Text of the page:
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Principles of Journalism

Principles of Journalism
The first three years of the Project’s work involved listening and talking with journalists and others around the country about what defines the work. What emerged out of those conversations are the following nine core principles of journalism: 1. Journalism’s first obligation is to the truth Democracy depends on citizens having reliable, accurate facts put in a meaningful context. Journalism does not pursue truth in an absolute or philosophical sense, but it can–and must–pursue it in a practical sense. 2. While news organizations answer to many constituencies, including advertisers and shareholders, the journalists in those organizations must maintain allegiance to citizens and the larger public interest above any other if they are to provide the news without fear or favor. 3. Journalists rely on a professional discipline for verifying information. 4. Independence is an underlying requirement of journalism, a cornerstone of its reliability. 5. 6. 7. 8. 9.

http://www.journalism.org/resources/principles-of-journalism/

UNT talk-Objectivity in Journalism University of North Texas Nature Writing Symposium talk: “Changing the World One Story at a Time” April 2007 Copyright © 2007 Wendee Holtcamp – bohemian@wendeeholtcamp.com Chapter 57: Fairness In this chapter, we discuss the reasons for fairness in reporting. We advise on ways of maintaining fairness throughout news gathering and news writing. We discuss the need for special care in writing comment columns, in campaigning journalism and in reporting elections and court cases. There are three basic qualities which should guide the work of a good journalist - it must be fast, fair and accurate: Speed comes from increasing knowledge, confidence and experience.

Objectivity (journalism) Journalistic objectivity is a significant principle of journalistic professionalism. Journalistic objectivity can refer to fairness, disinterestedness, factuality, and nonpartisanship, but most often encompasses all of these qualities. Definitions[edit]

Objectivity and Fairness - Objectivity and fairness in news stories You hear it all the time – reporters should be objective and fair. Some news organizations even use these terms in their slogans, claimed that they are more “fair and balanced” than their competitors. But what is objectivity, and what does it mean to be fair and balanced? Objectivity WikiLeaks and the Myth of Objective Journalism « MooreThink.com “Journalism can never be silent: that is its greatest virtue and its greatest fault. It must speak, and speak immediately, while the echoes of wonder, the claims of triumph and the signs of horror are still in the air.” – Henry Anatole Grunwald There is a very simple reason WikiLeaks has sent a furious storm of outrage across the globe and it has very little to do with diplomatic impropriety. It is this: The public is uninformed because of inadequate journalism. Consumers of information have little more to digest than Kim Kardashian’s latest paramour or the size of Mark Zuckerberg’s jet. Very few publishers or broadcasters post reporters to foreign datelines and give them time to develop relationships that lead to information.

Questioning Journalistic Objectivity Journalism, as we've known it, has been mourned deeply over the last few years. The Internet has changed everything. "Citizen journalism," a phrase that still inspires dirty looks at most journalism conferences, has blurred the lines between objectivity and subjectivity, paid and unpaid labor, news and opinion. It gives veteran journalists agita to imagine totally untrained people messing around in their exclusive, albeit hardscrabble, club.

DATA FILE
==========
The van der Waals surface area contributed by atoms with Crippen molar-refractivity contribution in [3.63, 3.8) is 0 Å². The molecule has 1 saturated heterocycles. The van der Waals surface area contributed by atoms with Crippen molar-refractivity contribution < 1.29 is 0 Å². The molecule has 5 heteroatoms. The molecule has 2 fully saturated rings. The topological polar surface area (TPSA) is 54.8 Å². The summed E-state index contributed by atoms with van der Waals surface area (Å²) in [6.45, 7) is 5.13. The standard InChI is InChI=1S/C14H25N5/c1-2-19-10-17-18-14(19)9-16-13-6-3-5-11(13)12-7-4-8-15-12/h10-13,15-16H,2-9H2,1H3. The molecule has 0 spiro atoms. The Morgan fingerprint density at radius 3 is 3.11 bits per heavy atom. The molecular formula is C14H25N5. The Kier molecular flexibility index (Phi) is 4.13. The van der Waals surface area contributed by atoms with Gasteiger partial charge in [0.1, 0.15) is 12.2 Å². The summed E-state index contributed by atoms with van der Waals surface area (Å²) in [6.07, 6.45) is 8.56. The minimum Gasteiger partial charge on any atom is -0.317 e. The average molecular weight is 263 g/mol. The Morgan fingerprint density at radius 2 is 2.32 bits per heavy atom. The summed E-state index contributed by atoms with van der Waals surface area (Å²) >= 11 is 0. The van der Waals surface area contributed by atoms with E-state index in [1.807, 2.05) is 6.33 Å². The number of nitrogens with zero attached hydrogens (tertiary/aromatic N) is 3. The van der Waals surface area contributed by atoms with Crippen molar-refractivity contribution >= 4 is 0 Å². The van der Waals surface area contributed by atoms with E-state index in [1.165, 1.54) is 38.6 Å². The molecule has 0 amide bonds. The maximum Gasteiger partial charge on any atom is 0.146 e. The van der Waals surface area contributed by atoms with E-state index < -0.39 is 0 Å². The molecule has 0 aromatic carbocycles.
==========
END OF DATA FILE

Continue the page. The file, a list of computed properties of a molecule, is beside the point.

Objectivity in Journalism: Is it Even Possible? Dave Barry once said, “We journalists make it a point to know very little about an extremely wide variety of topics; this is how we stay objective.” Journalism has always been expected to be an unbiased and objective way of stating the news. It allows for reporters to investigate a situation, gather all the facts, and then write a story lacking an opinion and being credited to everyone except themselves. With all the controversial topics being discussed in magazines and newspapers worldwide, is it even possible to be unbiased? How can one be able to sit and write an article about a recent law being put into effect and not in any way come up with an approving or disapproving tone?

Media Bias Debate "This is the ugly, intolerant face of the radical left that's taken over liberalism today," declared NewsBusters publisher Brent Bozell on Thursday's Hannity program, reacting to charges by MSNBC's Al Sharpton and Mike Barnicle that conservatives up in arms over Mike Bloomberg's proposed soda ban are animated by anti-Semitism. Bozell appeared on the March 28 program with guest host Eric Bolling for the popular weekly "Media Mash" segment. "You can't have an [honest] conversation with these radicals" at MSNBC, the Media Research Center founder complained. "I pine for the days of George McGovern... I pine for the days of Joe Lieberman, where are you when I need you? Because you could have a serious conversation, serious disagreements, but you weren't attacked personally for them," Bozell noted.

Rethinking Objective Journalism July 8, 2003 | Like this article? Join our email list: Stay up to date with the latest headlines via email. In his Mar. 6 press conference, in which he laid out his reasons for the coming war, President Bush mentioned al Qaeda or the attacks of Sept. 11 fourteen times in fifty-two minutes. No one challenged him on it, despite the fact that the CIA had questioned the Iraq-al Qaeda connection, and that there has never been solid evidence marshaled to support the idea that Iraq was involved in the attacks of 9/11.

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